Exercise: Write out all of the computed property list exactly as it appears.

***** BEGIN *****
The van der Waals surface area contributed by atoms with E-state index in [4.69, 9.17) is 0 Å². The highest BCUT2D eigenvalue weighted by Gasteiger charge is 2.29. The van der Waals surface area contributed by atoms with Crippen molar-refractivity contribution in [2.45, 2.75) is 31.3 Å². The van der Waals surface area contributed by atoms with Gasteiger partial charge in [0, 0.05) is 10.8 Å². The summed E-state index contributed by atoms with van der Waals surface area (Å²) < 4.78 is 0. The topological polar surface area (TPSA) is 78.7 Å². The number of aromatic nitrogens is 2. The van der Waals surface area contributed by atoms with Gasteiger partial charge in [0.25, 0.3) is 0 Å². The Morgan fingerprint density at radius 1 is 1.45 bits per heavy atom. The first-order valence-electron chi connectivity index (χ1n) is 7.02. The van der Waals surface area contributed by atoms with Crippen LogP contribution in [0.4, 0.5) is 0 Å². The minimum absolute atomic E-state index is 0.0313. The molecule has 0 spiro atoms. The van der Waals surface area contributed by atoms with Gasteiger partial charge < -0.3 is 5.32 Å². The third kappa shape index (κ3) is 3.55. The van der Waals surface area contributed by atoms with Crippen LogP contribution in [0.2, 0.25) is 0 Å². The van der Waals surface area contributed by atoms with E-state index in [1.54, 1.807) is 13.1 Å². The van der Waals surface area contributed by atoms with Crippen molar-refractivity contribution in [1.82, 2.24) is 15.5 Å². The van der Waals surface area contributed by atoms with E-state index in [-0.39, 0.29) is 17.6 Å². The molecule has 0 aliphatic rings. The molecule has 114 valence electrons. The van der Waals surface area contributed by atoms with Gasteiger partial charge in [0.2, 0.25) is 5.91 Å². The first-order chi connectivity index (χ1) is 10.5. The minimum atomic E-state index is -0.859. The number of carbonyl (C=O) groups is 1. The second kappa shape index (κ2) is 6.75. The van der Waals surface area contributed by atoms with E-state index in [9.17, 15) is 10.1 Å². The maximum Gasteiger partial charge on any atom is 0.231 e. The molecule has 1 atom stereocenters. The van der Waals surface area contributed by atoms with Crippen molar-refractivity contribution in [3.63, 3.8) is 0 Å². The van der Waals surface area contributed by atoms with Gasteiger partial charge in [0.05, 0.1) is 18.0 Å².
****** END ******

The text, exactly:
The van der Waals surface area contributed by atoms with E-state index in [4.69, 9.17) is 0 Å². The highest BCUT2D eigenvalue weighted by Gasteiger charge is 2.29. The van der Waals surface area contributed by atoms with Crippen molar-refractivity contribution in [2.45, 2.75) is 31.3 Å². The van der Waals surface area contributed by atoms with Gasteiger partial charge in [0, 0.05) is 10.8 Å². The summed E-state index contributed by atoms with van der Waals surface area (Å²) < 4.78 is 0. The topological polar surface area (TPSA) is 78.7 Å². The number of aromatic nitrogens is 2. The van der Waals surface area contributed by atoms with Gasteiger partial charge in [0.25, 0.3) is 0 Å². The Morgan fingerprint density at radius 1 is 1.45 bits per heavy atom. The first-order valence-electron chi connectivity index (χ1n) is 7.02. The van der Waals surface area contributed by atoms with Crippen LogP contribution in [0.4, 0.5) is 0 Å². The minimum absolute atomic E-state index is 0.0313. The molecule has 0 spiro atoms. The van der Waals surface area contributed by atoms with Gasteiger partial charge < -0.3 is 5.32 Å². The third kappa shape index (κ3) is 3.55. The van der Waals surface area contributed by atoms with Crippen LogP contribution in [0.2, 0.25) is 0 Å². The van der Waals surface area contributed by atoms with E-state index in [1.54, 1.807) is 13.1 Å². The van der Waals surface area contributed by atoms with Crippen molar-refractivity contribution in [1.82, 2.24) is 15.5 Å². The van der Waals surface area contributed by atoms with E-state index in [-0.39, 0.29) is 17.6 Å². The molecule has 0 aliphatic rings. The molecule has 114 valence electrons. The van der Waals surface area contributed by atoms with Gasteiger partial charge in [0.2, 0.25) is 5.91 Å². The first-order chi connectivity index (χ1) is 10.5. The minimum atomic E-state index is -0.859. The number of carbonyl (C=O) groups is 1. The second kappa shape index (κ2) is 6.75. The van der Waals surface area contributed by atoms with E-state index in [9.17, 15) is 10.1 Å². The maximum Gasteiger partial charge on any atom is 0.231 e. The molecule has 1 atom stereocenters. The van der Waals surface area contributed by atoms with Crippen molar-refractivity contribution in [3.63, 3.8) is 0 Å². The van der Waals surface area contributed by atoms with Gasteiger partial charge in [0.05, 0.1) is 18.0 Å².